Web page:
Dr. Oz and celebrity doctors like him have stirred up the medical community. Regardless of what you think about the accuracy of Dr. Oz’s claims and advice, he has created a huge audience of four million viewers who look to him for medical, health and nutrition advice.
While I don’t have the clinical background to judge the truthfulness of Dr. Oz’s advice, I do know that he’s leveraging media and technology in a very fresh and powerful way to enable and support patient empowerment. His platform puts medical and health information into the hands of millions of consumers. Dr. Oz’s approach is filling an unmet need in the medical community: helping patients to truly learn and understand their health.
The Perfect Storm
It really is a perfect storm of trend, technology and media. Patients really want to understand how to live healthier, and cable television and digital media and apps have made access to fresh content cheap, convenient and ubiquitous. But this shift has upset the natural order of traditional patient-doctor relationships.
Physicians working in the traditional health care system are often overburdened and don’t really have the bandwidth to create new ways of doing things. So along comes a physician, Dr. Oz, who is able to break down health, healthcare and medicine in very simple ways that make it accessible to the population – and consumers are embracing that. The magic of Dr. Oz’s approach is that it’s engaging, accessible, simple and motivating.
What can we learn from Dr. Oz?
While there has been negative press about Dr. Oz’s endorsements of weight-loss products, there are people, particularly those who may not have a primary care physician, who use his advice to make decisions about their health. So before we attempt to silence or disparage him, I think it is better for us to look at what Dr. Oz is doing right and what we can learn from his success, especially at the physician level. What can physicians learn from Dr. Oz’s simple, clear explanations of what’s happening in the body, and how can they incorporate that into their patient relationships?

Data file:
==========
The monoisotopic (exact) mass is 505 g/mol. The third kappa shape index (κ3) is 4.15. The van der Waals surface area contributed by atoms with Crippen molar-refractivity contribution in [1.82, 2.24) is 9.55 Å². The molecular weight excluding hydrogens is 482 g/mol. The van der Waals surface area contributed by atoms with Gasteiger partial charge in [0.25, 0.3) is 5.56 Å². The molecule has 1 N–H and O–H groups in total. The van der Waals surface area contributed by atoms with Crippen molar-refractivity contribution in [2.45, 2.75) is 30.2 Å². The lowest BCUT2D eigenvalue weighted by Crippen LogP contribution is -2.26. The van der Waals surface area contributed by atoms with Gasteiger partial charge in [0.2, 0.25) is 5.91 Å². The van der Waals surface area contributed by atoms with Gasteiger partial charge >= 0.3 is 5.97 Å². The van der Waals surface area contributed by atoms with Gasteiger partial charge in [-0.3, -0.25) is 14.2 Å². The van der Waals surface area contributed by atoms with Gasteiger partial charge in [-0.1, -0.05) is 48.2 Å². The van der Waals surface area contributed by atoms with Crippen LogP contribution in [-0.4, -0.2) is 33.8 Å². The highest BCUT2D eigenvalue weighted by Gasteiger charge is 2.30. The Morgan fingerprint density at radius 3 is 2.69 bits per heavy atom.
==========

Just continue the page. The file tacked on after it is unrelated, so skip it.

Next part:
The patient empowerment movement isn’t going away, and we shouldn’t want it to, so it is important for physicians to embrace the patient’s willingness to learn and understand medicine and how it affects their bodies.
What would your doctor do?
In a recent discussion with a physician friend, I asked if an app could help support the doctor-patient relationship. And while she explained that no app could replace her relationship with her patients, she did note that it would be helpful to have tools that help patients understand various medication regimens, especially for those who use a statin or insulin. Many self-medicating patients have to understand how to titrate or fine-tune their food intake, and that can get complicated.
A mobile app that would supplement the disease, lifestyle and/or medication education that is often not possible within a fifteen-minute doctor’s visit, or a mobile tool that could provide remote patient decision support in-between office visits would be valuable. Not to replace the physician-patient relationship but to support it.
Tapping into the Oz playbook
To take a page from Dr. Oz’s playbook, pharma could tap into this unmet need. A brand could develop a simple but engaging disease-specific communication app that would enable patients to understand what’s happening in their bodies so they can make more informed decisions about medication and lifestyle changes. The key is to make it “engaging, accessible, simple and motivating.”
There are still many unmet needs in the support of good physician-patient relationships, needs that pharma could help address. To the extent that pharma can provide value over and above their pharmaceutical products, the more they will become part of the comprehensive healthcare solution.